The U.S.’ back four and midfield looked solid defensively whenever New Zealand probed. Their awareness of when to commit players forward on the counter-attack and their quickness in doing so created an excellent chance to double the lead two minutes later.

Seven U.S. defenders stifled an attack by six New Zealand players, with Heath eventually intercepting a poor ball by Hoyle after Christie Rampone charged from the back line to pressurize her opponent. Wambach dropped into the center circle to provide an outlet, and she turned to find Morgan making a forward run behind New Zealand’s defense.

America’s wily veterans came to the fore. Wambach paused, waiting patiently for support to arrive as Morgan flirted with being caught offside, before sliding the ball left to continue the break. It was Rampone who came charging forward, sensing the moment to continue her run after breaking up New Zealand’s attack inside her own defensive third. The 37-year-old captain galloped into The Ferns’ penalty box before sliding a low cross to Wambach at the back post. Riley chased back diligently to clear.

Morgan’s Scoring Drought Continues

Alex Morgan’s scoring rate for the U.S. national team has been phenomenal since making her debut against Mexico in March 2010 – 29 goals in 43 games. She hasn’t added to her tally since the U.S. beat France 4-2 in their Olympic opener despite numerous chances coming her way.

Erceg smacked her intended clearance from Amy Le Peilbet’s long punt against Morgan on 48 minutes and the ball fell kindly for the Seattle Sounders striker. She surged into New Zealand’s penalty area before driving a right-foot shot into the near side netting when Bindon’s far corner was gaping.

The young Californian almost had another sight on goal a minute later after barging Erceg off the ball on the 18-yard line. Smith responded with a similar challenge that sent Morgan tumbling to the ground inside the penalty area. Referee Jesica Di Iorio ignored the U.S.’ hopeful appeals for a spot kick.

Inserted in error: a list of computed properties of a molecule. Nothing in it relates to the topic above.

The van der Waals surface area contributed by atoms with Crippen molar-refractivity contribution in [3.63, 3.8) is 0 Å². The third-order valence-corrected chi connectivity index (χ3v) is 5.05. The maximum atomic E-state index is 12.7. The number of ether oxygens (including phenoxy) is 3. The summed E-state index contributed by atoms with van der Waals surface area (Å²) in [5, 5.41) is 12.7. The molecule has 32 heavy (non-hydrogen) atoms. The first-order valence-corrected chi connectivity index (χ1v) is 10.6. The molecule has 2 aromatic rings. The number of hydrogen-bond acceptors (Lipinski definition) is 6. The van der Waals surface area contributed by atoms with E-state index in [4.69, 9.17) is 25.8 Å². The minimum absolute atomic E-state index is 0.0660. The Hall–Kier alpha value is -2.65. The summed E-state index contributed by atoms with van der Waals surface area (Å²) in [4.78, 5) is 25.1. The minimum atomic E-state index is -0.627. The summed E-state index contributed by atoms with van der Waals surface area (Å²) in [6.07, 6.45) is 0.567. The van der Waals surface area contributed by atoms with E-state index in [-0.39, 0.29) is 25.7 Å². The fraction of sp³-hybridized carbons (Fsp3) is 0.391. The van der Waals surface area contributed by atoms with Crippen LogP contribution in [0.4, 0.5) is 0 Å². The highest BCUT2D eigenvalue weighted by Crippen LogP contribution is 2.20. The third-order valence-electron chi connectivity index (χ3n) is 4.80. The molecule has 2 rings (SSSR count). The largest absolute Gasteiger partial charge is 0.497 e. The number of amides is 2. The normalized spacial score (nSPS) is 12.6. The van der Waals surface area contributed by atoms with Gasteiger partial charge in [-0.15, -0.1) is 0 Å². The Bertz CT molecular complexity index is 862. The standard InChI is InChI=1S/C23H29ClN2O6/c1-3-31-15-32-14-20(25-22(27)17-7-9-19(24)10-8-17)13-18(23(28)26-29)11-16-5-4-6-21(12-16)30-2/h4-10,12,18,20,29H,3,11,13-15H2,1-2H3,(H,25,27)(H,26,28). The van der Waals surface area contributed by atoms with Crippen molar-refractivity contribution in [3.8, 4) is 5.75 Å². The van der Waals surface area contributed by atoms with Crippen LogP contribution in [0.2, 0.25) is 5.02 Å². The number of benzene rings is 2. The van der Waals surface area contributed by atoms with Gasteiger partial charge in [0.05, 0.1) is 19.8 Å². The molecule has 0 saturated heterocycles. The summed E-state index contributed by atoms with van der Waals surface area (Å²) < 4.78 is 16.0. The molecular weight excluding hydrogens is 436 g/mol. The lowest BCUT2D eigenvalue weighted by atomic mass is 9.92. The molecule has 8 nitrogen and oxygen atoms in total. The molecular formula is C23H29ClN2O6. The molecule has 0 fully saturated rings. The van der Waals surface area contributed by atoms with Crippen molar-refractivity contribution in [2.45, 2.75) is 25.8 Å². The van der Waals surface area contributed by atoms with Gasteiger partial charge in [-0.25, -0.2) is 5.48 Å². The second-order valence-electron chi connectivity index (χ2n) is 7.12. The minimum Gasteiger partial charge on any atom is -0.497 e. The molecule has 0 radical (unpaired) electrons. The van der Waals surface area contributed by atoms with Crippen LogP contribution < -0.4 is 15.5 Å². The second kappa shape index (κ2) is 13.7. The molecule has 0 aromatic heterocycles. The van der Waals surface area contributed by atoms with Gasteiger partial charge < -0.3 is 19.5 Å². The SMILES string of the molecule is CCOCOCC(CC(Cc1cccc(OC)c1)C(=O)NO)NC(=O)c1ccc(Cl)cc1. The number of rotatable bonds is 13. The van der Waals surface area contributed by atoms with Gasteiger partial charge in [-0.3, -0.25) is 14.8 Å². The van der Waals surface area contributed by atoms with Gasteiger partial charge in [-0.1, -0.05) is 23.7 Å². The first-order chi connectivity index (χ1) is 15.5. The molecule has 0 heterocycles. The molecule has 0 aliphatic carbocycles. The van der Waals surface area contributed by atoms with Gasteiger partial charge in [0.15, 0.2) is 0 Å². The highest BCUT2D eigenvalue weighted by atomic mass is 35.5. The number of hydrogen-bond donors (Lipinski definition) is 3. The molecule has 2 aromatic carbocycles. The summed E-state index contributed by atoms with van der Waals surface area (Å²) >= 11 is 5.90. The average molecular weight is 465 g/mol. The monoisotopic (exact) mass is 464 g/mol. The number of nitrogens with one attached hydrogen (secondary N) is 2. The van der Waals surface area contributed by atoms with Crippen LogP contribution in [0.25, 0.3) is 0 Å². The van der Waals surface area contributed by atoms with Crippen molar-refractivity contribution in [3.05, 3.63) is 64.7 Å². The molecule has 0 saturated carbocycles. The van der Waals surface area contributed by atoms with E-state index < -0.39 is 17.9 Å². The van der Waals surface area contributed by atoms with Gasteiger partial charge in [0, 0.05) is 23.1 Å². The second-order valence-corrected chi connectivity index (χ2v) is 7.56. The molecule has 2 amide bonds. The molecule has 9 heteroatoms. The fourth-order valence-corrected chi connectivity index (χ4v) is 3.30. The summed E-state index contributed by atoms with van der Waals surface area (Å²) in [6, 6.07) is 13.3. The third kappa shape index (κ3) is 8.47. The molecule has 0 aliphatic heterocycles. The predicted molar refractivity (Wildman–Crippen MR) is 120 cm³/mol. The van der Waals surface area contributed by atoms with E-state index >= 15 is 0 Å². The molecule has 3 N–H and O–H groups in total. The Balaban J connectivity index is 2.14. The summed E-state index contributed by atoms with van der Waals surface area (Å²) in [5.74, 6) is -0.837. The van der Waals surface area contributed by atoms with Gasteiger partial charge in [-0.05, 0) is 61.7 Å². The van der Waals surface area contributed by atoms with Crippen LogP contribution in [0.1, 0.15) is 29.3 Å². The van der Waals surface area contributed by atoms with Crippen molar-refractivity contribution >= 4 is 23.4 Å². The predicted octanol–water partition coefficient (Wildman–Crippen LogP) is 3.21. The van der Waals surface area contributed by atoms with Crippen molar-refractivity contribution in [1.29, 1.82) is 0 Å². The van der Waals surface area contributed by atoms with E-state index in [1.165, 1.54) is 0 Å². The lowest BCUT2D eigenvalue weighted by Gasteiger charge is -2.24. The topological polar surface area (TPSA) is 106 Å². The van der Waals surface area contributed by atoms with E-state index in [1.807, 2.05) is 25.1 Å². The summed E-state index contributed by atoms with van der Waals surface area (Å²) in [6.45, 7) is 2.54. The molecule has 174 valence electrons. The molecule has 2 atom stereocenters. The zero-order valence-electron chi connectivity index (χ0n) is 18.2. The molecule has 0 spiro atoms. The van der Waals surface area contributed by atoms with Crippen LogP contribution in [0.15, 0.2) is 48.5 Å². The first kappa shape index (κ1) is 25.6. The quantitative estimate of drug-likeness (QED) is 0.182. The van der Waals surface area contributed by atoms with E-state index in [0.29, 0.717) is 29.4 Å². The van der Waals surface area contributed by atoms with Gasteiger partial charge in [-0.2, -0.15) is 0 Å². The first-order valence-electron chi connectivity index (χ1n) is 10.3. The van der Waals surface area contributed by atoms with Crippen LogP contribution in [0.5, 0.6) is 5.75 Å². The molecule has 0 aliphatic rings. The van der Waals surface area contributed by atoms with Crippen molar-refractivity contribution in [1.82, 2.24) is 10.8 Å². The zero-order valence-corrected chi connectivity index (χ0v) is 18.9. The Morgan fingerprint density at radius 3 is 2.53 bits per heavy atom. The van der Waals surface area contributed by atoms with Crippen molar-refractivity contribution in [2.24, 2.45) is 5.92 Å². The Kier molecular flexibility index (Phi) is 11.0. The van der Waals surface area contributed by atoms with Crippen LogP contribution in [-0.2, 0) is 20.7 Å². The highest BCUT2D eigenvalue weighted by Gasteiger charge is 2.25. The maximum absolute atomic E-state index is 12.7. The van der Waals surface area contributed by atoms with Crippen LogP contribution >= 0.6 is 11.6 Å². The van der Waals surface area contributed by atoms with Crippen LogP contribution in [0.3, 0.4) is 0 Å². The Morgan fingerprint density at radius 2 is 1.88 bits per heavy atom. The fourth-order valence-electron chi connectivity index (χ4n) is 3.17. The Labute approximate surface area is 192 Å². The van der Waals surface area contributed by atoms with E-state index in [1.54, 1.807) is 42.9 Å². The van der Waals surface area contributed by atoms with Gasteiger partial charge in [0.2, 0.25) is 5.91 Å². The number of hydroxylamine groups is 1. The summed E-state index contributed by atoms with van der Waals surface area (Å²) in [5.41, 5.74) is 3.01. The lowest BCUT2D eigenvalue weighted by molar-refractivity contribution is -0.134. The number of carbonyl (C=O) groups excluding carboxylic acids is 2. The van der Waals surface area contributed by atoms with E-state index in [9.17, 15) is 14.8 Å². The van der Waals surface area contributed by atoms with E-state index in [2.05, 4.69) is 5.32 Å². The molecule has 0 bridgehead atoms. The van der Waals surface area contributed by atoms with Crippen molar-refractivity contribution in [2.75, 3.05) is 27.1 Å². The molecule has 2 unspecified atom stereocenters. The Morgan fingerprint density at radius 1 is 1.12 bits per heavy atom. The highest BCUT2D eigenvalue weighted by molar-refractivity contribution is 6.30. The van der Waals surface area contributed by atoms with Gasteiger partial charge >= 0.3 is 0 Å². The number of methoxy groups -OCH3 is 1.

Morgan then snatched at a chance when Rapinoe’s deep free kick dropped invitingly for her near the penalty spot on 58 minutes. Her shot rolled harmlessly through to Bindon.

Heath released the Diamond Bar native on Bindon’s goal again on 62 minutes after Wambach had expertly flicked on Rampone’s clearance at the halfway line. The goalkeeper sprinted out to make a vital block at the edge of her penalty area.

A controversial moment followed a similar break on 73 minutes. Another routine long ball from the U.S. found Morgan sprinting behind New Zealand’s defense into a 1-vs-1 with Bindon, this time just outside the penalty area. The American pin-up nudged the ball around her opponent toward the vacant net before trying to hurdle the sprawling goalkeeper. Morgan’s knee forcefully connected with Bindon’s face, leaving both players lying motionless as Riley recovered to clear the loose ball. Di Iorio initially let play continue before stopping it to allow the injured players to receive medical treatment.

Ouch — Morgan’s knee clatters into goalkeeper Bindon’s face

Leroux Slams Door On Hopeful Ferns

Readings had brought on Chelsea midfielder Hayley Moorwood for Yallop on 57 minutes and introduced White for the ineffective Wilkinson as time ticked away from his team. The lofty forward produced one dangerous moment before her departure, sending an inviting ball across Solo’s goalmouth on 69 minutes that deserved to find a teammate attacking the six-yard box.

Full-backs Riley and Ria Percival were starting to advance, providing width to New Zealand’s narrow passing game. Riley sent another dangerous cross into the penalty area and Percival forced Solo into a save with her 30-yard shot.

Di Iorio waved away New Zealand’s strong claims for a penalty kick on 83 minutes after a neat exchange involving Hearn and Percival set White darting into the penalty area with O’Hara and Lloyd desperately giving chase. The 19-year-old crashed to the floor after O’Hara appeared to use her left arm to impede her progress.

It was the first time that a New Zealand player had carried the ball menacingly into the U.S.’ penalty box, and it proved to be their final threat. Leroux, who came on for Morgan after 81 minutes, raced onto Heath’s long ball exploiting New Zealand’s short-handed defense. The Canada-born forward accelerated away from Smith’s last-ditch challenge before slotting a right-foot shot low on target. It wasn’t the most resounding strike, but it flew through Bindon’s legs as the goalkeeper dived to her left.

An untidy but ultimately successful finish to an untidy but ultimately successful afternoon’s work.


Related Posts:

Aug. 1, 2012 — USA Hangs On Against Koreans To Seal Third Group Win

July 26, 2012 — Morgan And Wambach Rescue U.S. In Subpar Olympic Opener